The International Watershed Coordinator—Keeping Us Working Together.

IWC Venn 2018 07 20Kelli Saunders is the Foundation's International Watershed Coordinator. A dedicated resource to support and coordinate research, management and civic engagement initiatives underway internationally across our watershed. She keeps the three main spheres of activity in the watershed working together effectively:

  • International Joint Commission (IJC) and its International Rainy-Lake of the Woods Watershed Board (IRLWWB)
  • The International Multi Agency Arrangement (IMA) research and management collaboration.
  • Local groups and agencies engaged in watershed activities throughout the bi-national basin.

20180911 141234 640The agenda for the December Lake Association Network Workshop is now available. Join us on Friday, December 3 from 9:00-11:30 am cental via zoom. Keynote speakers will be: 

  • Teika Newton, IJC Watershed Board on adaptation to climate change
  • Kelli Saunders, LOWWSF on barriers to watershed restoration and protection
  • Taylor Livingston, Prairie Climate Centre on local climate change impacts

Register Now!


AAExpert 400jpgOver two hundred attended our five-part Ask and Expert webinar series this fall.  Our lineup of experts had a wealth of knowledge and this was a great chance to connect directly with them. The webinars were recorded, so if you were not able to attend you can view the recordings at your leisure.

View Now! 


NSL plantingsmallThe North St. Louis Soil & Water Conservation District, Vermilion Lake Association, and Minnesota Lakes & River Advocates (MLR) have worked together over the last year to protect Lake Vermilion through a Lake Steward Program.

Landowners interested in the program started by taking a 10-question quiz developed by MLR to “Score Your Shore.” A volunteer from the Vermilion Lake Association then offered to visit the landowner to learn their goals for the property. If certain criteria are met, a landowner can be awarded a Lake Steward sign to show they are protecting the lake and encourage others to do so.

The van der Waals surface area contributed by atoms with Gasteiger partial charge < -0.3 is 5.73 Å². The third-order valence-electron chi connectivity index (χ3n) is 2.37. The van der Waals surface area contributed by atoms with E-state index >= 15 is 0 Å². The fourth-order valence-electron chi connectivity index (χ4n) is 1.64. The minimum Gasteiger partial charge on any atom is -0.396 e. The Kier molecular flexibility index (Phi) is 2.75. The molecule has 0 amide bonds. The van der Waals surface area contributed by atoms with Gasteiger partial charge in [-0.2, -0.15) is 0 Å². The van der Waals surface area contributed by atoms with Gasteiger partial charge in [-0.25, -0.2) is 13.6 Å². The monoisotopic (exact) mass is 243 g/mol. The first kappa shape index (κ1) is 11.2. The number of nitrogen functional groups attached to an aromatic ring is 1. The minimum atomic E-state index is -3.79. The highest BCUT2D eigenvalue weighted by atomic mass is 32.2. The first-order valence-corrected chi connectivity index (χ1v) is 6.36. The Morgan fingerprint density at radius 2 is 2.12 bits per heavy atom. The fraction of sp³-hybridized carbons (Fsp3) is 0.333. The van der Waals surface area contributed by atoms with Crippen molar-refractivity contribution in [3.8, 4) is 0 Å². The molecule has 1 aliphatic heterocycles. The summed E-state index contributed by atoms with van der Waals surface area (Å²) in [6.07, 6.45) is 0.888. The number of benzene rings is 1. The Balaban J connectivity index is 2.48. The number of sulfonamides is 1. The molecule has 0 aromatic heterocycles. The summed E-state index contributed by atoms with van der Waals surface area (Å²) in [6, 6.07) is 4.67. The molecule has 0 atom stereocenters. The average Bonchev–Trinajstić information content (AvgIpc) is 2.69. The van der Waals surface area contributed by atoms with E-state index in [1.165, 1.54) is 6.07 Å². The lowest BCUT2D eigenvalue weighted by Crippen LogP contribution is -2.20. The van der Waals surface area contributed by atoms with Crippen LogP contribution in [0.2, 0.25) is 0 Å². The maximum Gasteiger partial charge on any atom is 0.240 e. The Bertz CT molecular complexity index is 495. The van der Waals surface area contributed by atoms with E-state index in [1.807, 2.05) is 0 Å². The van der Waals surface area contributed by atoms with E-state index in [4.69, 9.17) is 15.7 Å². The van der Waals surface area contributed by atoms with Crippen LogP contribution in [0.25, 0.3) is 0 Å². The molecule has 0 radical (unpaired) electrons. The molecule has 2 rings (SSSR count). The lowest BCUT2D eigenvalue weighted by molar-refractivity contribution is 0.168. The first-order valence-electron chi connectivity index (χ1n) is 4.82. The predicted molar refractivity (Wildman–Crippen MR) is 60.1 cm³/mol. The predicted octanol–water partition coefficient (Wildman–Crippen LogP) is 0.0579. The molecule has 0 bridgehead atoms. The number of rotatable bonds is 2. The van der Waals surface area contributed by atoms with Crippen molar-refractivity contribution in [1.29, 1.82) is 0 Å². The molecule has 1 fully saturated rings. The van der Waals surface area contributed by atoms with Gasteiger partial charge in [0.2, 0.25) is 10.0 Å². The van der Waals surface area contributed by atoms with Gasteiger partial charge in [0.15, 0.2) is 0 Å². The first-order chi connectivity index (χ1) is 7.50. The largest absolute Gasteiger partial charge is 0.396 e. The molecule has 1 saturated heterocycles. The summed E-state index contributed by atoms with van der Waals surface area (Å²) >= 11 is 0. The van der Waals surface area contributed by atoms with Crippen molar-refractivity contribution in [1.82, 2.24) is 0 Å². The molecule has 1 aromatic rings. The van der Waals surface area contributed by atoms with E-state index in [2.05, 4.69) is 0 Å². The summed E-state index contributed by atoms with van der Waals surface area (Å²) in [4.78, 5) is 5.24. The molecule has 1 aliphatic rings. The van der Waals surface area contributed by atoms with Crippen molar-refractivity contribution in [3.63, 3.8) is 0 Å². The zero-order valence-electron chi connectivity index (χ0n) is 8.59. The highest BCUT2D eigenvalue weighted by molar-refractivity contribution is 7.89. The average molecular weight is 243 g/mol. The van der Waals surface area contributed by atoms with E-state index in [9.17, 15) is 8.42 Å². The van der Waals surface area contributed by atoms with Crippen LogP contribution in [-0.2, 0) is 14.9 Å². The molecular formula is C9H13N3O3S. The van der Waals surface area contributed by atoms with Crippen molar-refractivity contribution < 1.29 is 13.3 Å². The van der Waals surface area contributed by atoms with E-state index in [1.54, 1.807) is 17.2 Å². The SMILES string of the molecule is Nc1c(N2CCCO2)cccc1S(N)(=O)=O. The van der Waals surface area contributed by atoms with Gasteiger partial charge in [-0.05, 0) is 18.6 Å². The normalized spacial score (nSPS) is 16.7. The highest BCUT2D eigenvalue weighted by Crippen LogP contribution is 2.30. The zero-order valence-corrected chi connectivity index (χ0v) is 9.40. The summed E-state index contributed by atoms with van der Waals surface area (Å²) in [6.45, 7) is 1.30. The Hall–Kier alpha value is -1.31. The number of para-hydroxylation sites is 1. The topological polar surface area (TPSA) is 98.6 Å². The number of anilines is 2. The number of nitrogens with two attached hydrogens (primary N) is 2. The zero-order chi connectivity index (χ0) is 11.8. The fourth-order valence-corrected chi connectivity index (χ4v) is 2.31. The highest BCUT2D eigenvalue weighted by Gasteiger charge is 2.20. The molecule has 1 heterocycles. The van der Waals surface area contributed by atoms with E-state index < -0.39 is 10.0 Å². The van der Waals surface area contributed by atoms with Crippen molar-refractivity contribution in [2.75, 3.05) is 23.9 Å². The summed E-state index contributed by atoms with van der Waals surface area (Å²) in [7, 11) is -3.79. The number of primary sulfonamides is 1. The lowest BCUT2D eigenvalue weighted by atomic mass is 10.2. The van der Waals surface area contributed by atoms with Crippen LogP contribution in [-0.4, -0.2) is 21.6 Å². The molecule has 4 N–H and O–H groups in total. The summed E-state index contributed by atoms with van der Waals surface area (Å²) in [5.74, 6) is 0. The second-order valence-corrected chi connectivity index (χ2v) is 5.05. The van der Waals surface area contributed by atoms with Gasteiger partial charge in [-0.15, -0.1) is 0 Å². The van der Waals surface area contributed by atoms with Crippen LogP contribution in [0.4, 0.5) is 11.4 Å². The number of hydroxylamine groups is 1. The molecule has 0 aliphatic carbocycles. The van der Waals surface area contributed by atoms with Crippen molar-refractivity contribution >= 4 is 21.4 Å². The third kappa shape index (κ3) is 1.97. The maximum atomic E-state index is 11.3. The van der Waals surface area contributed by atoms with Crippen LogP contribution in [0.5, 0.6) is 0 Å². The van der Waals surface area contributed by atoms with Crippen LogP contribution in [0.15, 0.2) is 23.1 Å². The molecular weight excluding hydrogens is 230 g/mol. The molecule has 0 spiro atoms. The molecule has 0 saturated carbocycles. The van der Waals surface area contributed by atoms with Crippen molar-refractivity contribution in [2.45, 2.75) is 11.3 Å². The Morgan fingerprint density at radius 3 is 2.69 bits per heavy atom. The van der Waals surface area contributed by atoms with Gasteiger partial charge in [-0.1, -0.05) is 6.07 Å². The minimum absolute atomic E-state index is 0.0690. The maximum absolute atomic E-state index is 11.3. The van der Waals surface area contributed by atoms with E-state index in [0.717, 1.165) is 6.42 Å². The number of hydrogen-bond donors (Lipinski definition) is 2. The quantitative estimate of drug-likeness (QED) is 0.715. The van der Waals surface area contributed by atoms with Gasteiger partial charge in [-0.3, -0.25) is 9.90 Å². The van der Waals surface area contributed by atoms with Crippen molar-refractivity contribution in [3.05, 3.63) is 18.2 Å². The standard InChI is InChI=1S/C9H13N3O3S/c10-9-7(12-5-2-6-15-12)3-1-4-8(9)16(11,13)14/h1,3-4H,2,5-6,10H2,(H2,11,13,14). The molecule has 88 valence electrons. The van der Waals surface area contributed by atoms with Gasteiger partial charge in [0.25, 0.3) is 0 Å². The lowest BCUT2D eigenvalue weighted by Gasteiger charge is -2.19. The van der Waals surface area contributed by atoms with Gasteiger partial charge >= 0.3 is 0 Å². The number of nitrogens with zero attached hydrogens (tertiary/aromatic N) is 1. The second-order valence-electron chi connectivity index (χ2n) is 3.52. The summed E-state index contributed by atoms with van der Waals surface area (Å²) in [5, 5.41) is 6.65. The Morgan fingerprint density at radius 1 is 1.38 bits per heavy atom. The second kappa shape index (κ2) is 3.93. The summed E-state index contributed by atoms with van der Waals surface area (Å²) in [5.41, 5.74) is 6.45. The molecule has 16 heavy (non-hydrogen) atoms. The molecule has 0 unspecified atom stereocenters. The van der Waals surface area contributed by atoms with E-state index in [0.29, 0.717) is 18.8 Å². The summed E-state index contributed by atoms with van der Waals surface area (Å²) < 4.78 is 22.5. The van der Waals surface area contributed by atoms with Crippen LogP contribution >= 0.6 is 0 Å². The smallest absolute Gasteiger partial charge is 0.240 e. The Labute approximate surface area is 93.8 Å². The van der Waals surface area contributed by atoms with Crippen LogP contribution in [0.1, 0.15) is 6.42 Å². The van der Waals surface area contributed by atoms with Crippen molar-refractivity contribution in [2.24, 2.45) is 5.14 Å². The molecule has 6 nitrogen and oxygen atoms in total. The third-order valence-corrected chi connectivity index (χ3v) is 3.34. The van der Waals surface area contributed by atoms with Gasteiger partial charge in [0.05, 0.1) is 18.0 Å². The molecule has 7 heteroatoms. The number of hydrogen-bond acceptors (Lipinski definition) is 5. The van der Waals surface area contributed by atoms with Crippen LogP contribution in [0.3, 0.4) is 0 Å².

NSL AISsmallNorth St Louis Soil and Water Conservation District (SWCD) hires two interns every summer to work with the aquatic invasive species (AIS) program. This year, Charles Greenberg and Jack Hasty were hired to work alongside Natalya Walker, the SWCD’s AIS Program Coordinator. Together, along with their team of 24 watercraft inspectors, they completed boat inspections, decontaminations, and other AIS prevention projects throughout the summer of 2021.

LOWDSAphotosmallIn the summer of 2021, the Lake of the Woods District Stewardship Association (LOWDSA) was extremely busy with both long-standing and new stewardship initiatives.  They launched a new citizen science program that will help to detect the presence of zebra mussels (Dreissena polyporpha) within Lake of the Woods and surrounding water bodies. Volunteers were given settlement samplers to attach below their docks, a few feet above the lakebed.  These samplers are surfaces on which zebra mussels will settle after they complete their larval (“veliger”) stage. Forty volunteers have taken part in this project and will report back to LOWDSA on the detection of any zebra mussels. More information on this program is available at https://www.lowdsa.com/articles/zebra-mussel-citizen-science-project-launch